70 Killed In Orgy Of Bombings

70 Killed in Orgy of Bombings, Kidnappings
Shiites Consult Sistani on Iran/Mahdi Army Strategy
Ankara Conference on Kirkuk: Kurds disinvited

So there is no sign yet that the guerrillas and militiamen in Iraq are lying low in fear of a new US offensive. They set off numerous bombs all over the capital, targeted Kurds in Mosul, and bombed other cities, massacred dozens, assassinated people, fought firefights with government forces, etc. etc.

McClatchy and the Reuters wire service report political violence in Iraq on Monday. Some of the incidents:

* Police found 30 bodies in Baghdad on Monday. These are victims of sectarian violence and often show signs of torture.

*In Baghdad, guerrillas set off roadside bombs in Rustamiya, Karrada, Khadraa, Jadiriya, Nidhal and Saidiya, killing at least 9 persons, including several policemen, and wounding many others.

*In Baghdad, guerrillas captured 5 mechanics in al-Jadida and are probably holding them for ransom. Assailants also kidnapped Professor Abdul Karim al-Janabi from a technical university in downtown Baghdad.

*11 bodies were brought to the morgue or found by police in Baquba. Baquba also saw clashes between Sunni Arab guerrillas and Shiite Iraqi troops, which left 6 dead. Baquba has a Sunni majority but a Shiite government.

*Guerrillas in Mosul set off a huge car bomb at the HQ of the Kurdistan Democratic Party, killing 5 and wounding 28 persons. Mosul is a largely Sunni Arab city. It is coveted by Kurdistan nationalists, and the Arabs are said to have forced 70,000 Kurds to flee the city. Arabs and Kurds are also contending over the nearby oil city of Kirkuk.

*In Kirkuk, guerrillas set off a car bomb near the HQ of the Turkmen Front Party, killing 2 persons and wounding 5. Militants also detonated a car bomb near the house of the owner of an automobile dealership, wounding 11 persons.

The Bush administration put pressure on the Shiite leadership of Iraq to 1) cut itself off from Iranian influence and 2) disarm and marginalize the Mahdi Army of Muqtada al-Sadr. Shiite leaders have been going to Najaf to consult with Grand Ayatollah Ali Sistani in hopes of settling these issues before US troops do it for them.

If Bush’s consultations with Prime Minister Nuri al-Maliki in Jordan and with Abdul Aziz al-Hakim in Washington in recent weeks had those two goals as their center, imagine how disappointed Bush must have been to learn that subsequently Iranian intelligence operatives were visiting the compound of al-Hakim and advising him on the cabinet reshuffle sought by al-Maliki.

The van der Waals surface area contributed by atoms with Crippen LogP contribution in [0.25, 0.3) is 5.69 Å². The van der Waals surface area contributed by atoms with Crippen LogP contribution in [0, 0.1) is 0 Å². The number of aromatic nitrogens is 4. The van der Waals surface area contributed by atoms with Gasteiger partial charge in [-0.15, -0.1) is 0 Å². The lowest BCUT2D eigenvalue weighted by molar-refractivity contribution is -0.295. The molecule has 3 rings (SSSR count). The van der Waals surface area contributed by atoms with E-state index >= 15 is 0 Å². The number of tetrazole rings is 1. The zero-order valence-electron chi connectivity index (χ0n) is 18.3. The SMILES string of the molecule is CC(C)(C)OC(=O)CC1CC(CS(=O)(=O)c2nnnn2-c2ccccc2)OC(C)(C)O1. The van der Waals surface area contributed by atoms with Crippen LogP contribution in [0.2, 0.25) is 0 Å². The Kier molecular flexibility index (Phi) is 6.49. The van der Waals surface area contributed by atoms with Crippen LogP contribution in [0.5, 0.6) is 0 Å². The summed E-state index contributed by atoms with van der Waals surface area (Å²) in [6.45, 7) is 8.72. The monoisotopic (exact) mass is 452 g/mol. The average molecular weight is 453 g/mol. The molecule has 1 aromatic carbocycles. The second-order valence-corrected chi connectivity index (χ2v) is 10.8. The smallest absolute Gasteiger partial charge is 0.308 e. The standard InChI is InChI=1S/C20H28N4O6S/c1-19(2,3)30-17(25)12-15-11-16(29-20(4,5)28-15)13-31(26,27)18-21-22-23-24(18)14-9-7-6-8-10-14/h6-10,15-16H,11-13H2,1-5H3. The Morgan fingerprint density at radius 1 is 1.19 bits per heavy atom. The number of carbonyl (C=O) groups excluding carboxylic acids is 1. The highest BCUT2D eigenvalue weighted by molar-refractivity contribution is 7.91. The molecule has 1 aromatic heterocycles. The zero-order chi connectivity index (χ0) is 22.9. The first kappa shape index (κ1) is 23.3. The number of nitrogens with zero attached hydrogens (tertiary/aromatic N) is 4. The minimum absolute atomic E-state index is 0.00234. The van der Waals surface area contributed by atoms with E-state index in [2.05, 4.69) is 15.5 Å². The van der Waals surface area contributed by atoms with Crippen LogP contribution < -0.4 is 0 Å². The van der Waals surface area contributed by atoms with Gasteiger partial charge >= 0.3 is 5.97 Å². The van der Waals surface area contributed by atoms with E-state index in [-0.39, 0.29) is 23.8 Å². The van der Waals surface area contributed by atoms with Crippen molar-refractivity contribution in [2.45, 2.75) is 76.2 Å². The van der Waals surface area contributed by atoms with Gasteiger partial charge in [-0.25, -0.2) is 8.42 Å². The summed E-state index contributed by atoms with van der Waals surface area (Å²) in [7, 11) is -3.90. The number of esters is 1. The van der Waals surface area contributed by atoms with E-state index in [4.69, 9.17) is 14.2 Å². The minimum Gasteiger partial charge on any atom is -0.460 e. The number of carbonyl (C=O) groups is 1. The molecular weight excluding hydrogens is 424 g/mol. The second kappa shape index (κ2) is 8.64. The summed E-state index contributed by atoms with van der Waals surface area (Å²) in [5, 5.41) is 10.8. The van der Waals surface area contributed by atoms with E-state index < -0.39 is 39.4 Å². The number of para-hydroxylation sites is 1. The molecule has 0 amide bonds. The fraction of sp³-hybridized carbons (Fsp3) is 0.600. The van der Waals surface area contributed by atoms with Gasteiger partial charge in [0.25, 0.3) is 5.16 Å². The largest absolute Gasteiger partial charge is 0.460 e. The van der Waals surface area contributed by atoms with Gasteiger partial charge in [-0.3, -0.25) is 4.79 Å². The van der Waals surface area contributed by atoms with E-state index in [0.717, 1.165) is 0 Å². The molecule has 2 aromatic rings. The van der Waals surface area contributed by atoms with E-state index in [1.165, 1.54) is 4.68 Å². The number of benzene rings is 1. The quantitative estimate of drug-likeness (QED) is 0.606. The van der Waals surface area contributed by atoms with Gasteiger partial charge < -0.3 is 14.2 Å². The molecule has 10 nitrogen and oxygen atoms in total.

And, it is likely that al-Maliki will tip the Mahdi Army to lay low rather than disbanding and disarming it. It is among his few pillars of power. There is no evidence that Grand Ayatollah Sistani can persuade the Sadrists to disarm. The hard line Sadrists complain that Sistani is “the silent religious authority” whereas Ayatollah Muhammad Sadiq al-Sadr (d. 1999) had been the “speaking religious authority.” Al-Sadr had organized the Shiites of Sadr City, East Baghdad (pop. 3 million) in the mid to late 1990s, establishing widespread cells under Saddam’s nose. The idea that the US can waltz into this densely populated slum with its folk traditions and turn people away from Sadrism and its paramilitary component (the Mahdi Army) just strikes me as extremely unlikely. Al-Sadr’s son Muqtada now leads his movement.

On another contentious front, the Global Strategy Institute is holding a conference in Ankara, Turkey, on the future of Kirkuk. Invited were the small Turkmen parties, the Sunni fundamentalist Iraqi Accord Front, the Shiite Fadhila or Virtue Party, members of the Kurdistan Provincial Council, etc. Conspicuously absent were the Kurdistan Democratic Party and the Patriotic Union of Kurdistan, which al-Zaman reports in Arabic was a deliberate snub! These Kurdish parties desire to annex Kirkuk province to the Kurdistan Regional Government, a provincial confederacy that now comprises Irbil, Dohuk and Sulaimaniya. Because Kirkuk is a petroleum area, and because the Turkmen and Arabs of this province desperately do not want to become citizens of Kurdistan, this plan is controversial. A referendum is scheduled for late 2007 on the future of Kirkuk, which the Kurds can probably win because they have flooded into the province and are probably now a slight majority.

The Turkmen, Sunni Arab and Shiite speakers at the conference reject the referendum and the annexation of Kirkuk to Kurdistan. Because the Turkish government sees itself as a protector of the Iraqi Turkmen, who are linguistically and culturally close to the Turks, the fate of Kirkuk and of its Turkmen are vitally important to Ankara. As if there weren’t enough wars in Iraq, this confrontation over Kirkuk could turn into yet another.

Comments at the conference:

Salih Mutlak, Sunni secularist National Dialogue Front: The referendum on Kirkuk should be nation-wide, not just in one province.

Karim al-Ya’qubi (Shiite) of the Virtue Party: conflict in Kirkuk could spill over into the rest of the country.

Khalid Uthman (Sunni fundamentalist) of the Iraqi Islamic Party urged that the opinions of all of Kirkuk’s major groups, and of its neighbors, be taken into account.

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